News Release

Skoltech supercomputer helps scientists reveal most influential parameters for crop

Peer-Reviewed Publication

Skolkovo Institute of Science and Technology (Skoltech)


image: A heatmap of the impact of key soil parameters on yield view more 

Credit: Pavel Odinev / Skoltech

Nowadays, agriculture is going to become AI-native: Skoltech researchers have used the Zhores supercomputer to perform a very precise sensitivity analysis to reveal crucial parameters for different crop yields in the chernozem region. Their paper was published in the proceedings of the International Conference on Computational Science 2020.

Farmers all over the world use digital crop models to predict crop yields; these models describe soil processes, climate, and crop properties and require environmental and agricultural management input data to calibrate them and improve the forecasts. In some countries, however, agrochemical data is not freely available for users of these models, and this calibration can become expensive and time-consuming.

A Skoltech team led by full professor Ivan Oseledets and assistant professor Maria Pukalchik used one of the popular open-source process-based model called MONICA and figured out a way to reveal only the most important parameters for crop yield based on historical data and process-modeling. Moreover, they sped up computational efficiency from one simulation per day to half a million model simulations per hour using Zhores, the flagship Skoltech supercomputer.

This stunning amount of simulations is necessary to perform high-quality sensitivity analysis that helps determine how the changes in certain input factors (such as soil parameters or fertilizer) influenced the output crop yield prediction.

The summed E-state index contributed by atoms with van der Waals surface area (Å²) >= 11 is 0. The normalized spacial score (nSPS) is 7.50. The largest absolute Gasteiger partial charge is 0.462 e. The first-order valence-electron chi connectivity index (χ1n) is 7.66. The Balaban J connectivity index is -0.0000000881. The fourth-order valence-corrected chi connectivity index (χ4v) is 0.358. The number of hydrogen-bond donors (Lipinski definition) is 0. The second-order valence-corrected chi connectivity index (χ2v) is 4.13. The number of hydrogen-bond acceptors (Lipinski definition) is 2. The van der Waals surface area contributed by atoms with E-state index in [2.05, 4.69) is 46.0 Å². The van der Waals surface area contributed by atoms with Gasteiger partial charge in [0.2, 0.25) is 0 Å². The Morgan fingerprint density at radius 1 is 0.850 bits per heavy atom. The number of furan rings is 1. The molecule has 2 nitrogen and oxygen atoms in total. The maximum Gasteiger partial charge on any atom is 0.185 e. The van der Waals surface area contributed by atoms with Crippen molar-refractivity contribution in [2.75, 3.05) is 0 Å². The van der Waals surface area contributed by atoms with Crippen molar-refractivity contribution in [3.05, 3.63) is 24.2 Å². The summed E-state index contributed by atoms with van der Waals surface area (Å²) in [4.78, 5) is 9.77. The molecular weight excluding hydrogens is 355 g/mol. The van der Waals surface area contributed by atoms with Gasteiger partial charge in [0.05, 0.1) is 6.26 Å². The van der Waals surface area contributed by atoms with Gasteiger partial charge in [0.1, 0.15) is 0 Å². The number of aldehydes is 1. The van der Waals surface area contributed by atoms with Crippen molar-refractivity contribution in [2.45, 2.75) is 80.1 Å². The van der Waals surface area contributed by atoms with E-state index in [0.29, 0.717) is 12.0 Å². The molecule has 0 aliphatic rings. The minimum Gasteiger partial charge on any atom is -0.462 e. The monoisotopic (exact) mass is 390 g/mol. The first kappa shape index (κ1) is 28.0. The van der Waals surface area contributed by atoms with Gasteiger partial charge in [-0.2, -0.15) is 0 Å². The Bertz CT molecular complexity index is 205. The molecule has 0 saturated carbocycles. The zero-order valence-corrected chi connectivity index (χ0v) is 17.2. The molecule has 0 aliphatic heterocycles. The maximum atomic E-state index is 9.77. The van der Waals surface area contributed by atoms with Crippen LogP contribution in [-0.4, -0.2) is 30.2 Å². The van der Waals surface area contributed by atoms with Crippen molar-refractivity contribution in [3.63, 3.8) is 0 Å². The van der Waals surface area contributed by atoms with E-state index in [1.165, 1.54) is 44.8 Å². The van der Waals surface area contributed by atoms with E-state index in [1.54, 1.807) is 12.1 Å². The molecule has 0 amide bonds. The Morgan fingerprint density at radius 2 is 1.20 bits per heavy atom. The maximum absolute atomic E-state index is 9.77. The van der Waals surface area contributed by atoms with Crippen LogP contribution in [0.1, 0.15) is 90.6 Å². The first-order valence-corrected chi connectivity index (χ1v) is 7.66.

The research team used field data from an experiment in the Russian chernozem region, with seasonal crop-rotation of sugar beet (Beta vulgaris), spring barley (Hordeum vulgare), and soybean (Glycine max) observed from 2011 to 2017. They picked six main soil parameters for sensitivity analysis and performed what's called Sobol sensitivity analysis (named after Ilya Sobol, a Russian mathematician who proposed it in 2001).

"Soil is a very complicated issue in this country. Unfortunately, the data about soil properties and crop yield are not published. We have found an opportunity to overcome this barrier and set up the Zhores supercomputer to solve this issue. Now we can simulate all possible variants and reveal the most crucial parameters without time-consuming and costly work. We hope that our achievements will help farmers digitalize their crop growth," said Maria Pukalchik.


Skoltech is a private international university located in Russia. Established in 2011 in collaboration with the Massachusetts Institute of Technology (MIT), Skoltech is cultivating a new generation of leaders in the fields of science, technology, and business, is conducting research in breakthrough fields, and is promoting technological innovation with the goal of solving critical problems that face Russia and the world. Skoltech is focusing on six priority areas: data science and artificial intelligence, life sciences, advanced materials and modern design methods, energy efficiency, photonics, and quantum technologies, and advanced research. Web:

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